A Visit with Historian David McCullough
HISTORIAN DAVID MCCULLOUGH, WINNER OF PULITZER PRIZES FOR HIS BIOGRAPHIES OF HARRY TRUMAN AND JOHN ADAMS, IS THE 2003 JEFFERSON LECTURER IN THE HUMANITIES.
IT IS THE HIGHEST HONOR BESTOWED BY THE FEDERAL GOVERNMENT FOR DISTINGUISHED ACHIEVEMENT IN THE HUMANITIES. HE AND ENDOWMENT CHAIRMAN BRUCE COLE TALKED LAST YEAR ABOUT THE HUMANITIES AND THE ROLE THEY PLAY IN A DEMOCRACY. HERE ARE HIGHLIGHTS FROM THE CONVERSATION.
BRUCE COLE: In many ways, you're the ideal historian because you bring first-rate scholarship to a wide audience in a way that is both literary and accessible.
DAVID McCULLOUGH: Well, thank you. It's what I try very hard to do. My shorthand answer is that I try to write the kind of book that I would like to read. If I can make it clear and interesting and compelling to me, then I hope maybe it will be for the reader.
I just thank my father and mother, my lucky stars, that I had the advantage of an education in the humanities. Being an English major at Yale in the 1950s was a privilege. People like John O'Hara, John Hersey, Brendan Gill, and Thornton Wilder were around on the campus. There were days when I sat down at the communal lunch table beside Thornton Wilder. There was the daily themes course, which was taught by Robert Penn Warren.
After Yale I served a valuable apprenticeship, first at Time and Life, then at the U.S. Information Agency, then at American Heritage, trying to learn how to do this. Once I discovered the endless fascination of doing the research and of doing the writing, I knew I had found what I wanted to do in my life.
Every book is a new journey. With a book like John Adams, I've spent six glorious years in the eighteenth century. To go into that time, it is necessary not to just read what they wrote-"they" meaning John and Abigail Adams and others in their circle-but to try and read what they read. To go back and read Swift and Defoe and Samuel Johnson and Smollett and Pope-all those people we had to read in college English courses-to read them now is to have one of the infinite pleasures in life.
To me history ought to be a source of pleasure. It isn't just part of our civic responsibility. To me it's an enlargement of the experience of being alive, just the way literature or art or music is. I have certain people that I try to keep in mind as an example.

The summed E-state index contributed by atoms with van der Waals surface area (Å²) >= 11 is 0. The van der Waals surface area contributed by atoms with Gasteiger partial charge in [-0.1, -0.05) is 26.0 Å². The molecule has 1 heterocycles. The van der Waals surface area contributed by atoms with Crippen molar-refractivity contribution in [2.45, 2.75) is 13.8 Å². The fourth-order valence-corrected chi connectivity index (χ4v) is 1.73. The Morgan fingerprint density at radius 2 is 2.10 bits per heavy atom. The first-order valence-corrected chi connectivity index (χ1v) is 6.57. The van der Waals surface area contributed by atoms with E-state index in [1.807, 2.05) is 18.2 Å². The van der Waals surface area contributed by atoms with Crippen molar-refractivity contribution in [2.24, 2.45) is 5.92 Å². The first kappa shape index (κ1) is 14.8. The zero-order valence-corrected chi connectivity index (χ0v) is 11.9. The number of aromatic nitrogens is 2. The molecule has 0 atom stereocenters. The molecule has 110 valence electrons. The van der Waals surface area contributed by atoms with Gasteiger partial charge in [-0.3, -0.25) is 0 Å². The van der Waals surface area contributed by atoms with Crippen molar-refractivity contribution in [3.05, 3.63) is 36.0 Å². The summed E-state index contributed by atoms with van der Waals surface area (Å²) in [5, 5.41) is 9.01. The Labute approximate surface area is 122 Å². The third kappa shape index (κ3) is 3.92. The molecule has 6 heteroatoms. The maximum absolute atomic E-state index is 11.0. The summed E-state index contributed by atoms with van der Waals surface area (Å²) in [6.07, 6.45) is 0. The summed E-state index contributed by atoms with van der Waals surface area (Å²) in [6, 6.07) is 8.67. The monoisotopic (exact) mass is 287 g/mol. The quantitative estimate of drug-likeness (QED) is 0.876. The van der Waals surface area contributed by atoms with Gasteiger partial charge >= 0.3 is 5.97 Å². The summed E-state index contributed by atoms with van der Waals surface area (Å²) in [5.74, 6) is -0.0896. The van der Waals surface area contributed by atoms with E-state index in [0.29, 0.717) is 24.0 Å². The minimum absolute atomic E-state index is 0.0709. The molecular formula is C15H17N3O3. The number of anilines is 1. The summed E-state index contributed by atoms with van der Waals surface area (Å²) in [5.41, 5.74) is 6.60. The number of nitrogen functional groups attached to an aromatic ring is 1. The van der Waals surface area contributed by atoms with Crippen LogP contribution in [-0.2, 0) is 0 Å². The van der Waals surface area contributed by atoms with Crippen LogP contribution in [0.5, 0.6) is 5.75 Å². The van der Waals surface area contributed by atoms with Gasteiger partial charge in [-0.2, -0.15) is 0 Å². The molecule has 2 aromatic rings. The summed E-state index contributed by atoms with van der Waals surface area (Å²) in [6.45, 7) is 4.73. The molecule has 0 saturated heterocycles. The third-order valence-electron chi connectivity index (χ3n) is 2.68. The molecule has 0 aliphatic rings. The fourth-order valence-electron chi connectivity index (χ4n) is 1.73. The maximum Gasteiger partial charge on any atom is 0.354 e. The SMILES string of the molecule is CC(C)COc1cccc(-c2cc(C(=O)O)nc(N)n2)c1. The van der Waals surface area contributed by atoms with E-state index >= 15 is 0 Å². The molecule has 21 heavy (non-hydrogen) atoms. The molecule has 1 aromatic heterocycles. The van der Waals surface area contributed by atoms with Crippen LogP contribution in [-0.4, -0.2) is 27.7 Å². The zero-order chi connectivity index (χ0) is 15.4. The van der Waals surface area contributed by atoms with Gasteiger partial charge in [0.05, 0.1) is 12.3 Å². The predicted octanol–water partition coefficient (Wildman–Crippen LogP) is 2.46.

COLE: Do you think about them while you're writing?
McCULLOUGH: Yes, very often. The more I go back and reread Francis Parkman, the more admiration I have for him. I paint, too, and-maybe it's true in all the arts-it's an antidote to hubris. You are reminded again and again of how far you have to go compared to what other people have done. You stand in front of one of those great paintings or you pick up Samuel Johnson's essays or Francis Parkman's works on the French and Indian War, and it's humbling. But it also is affirming in the sense that you realize that you're working in a great tradition.
COLE: Absolutely. Were I a painter standing in front of Rembrandt's Late Self-portrait in the Frick, I'd have given up. But it is inspiring. It does show you what can be done.
McCULLOUCH: The first time I saw Botticelli's Birth of Venus in the Uffizi Gallery, it was as if I'd been struck. First of all, it was so much bigger than I ever had any idea it would be. And it's so glorious. It not only puts your own abilities in perspective, it certainly dashes any arrogance we might have about how far we've progressed over the centuries. Who in the world could do that today? Nobody.
COLE: One of the things you never get from photographs is a sense of the physicality of the painting or of its scale.
When you teach art history you show slides. They are exactly the same size, and your students only have a vague approximation. When you actually see the thing it comes as a revelation.
To return for a moment to this question of history for a larger audience, aside from Parkman who are your heroes? …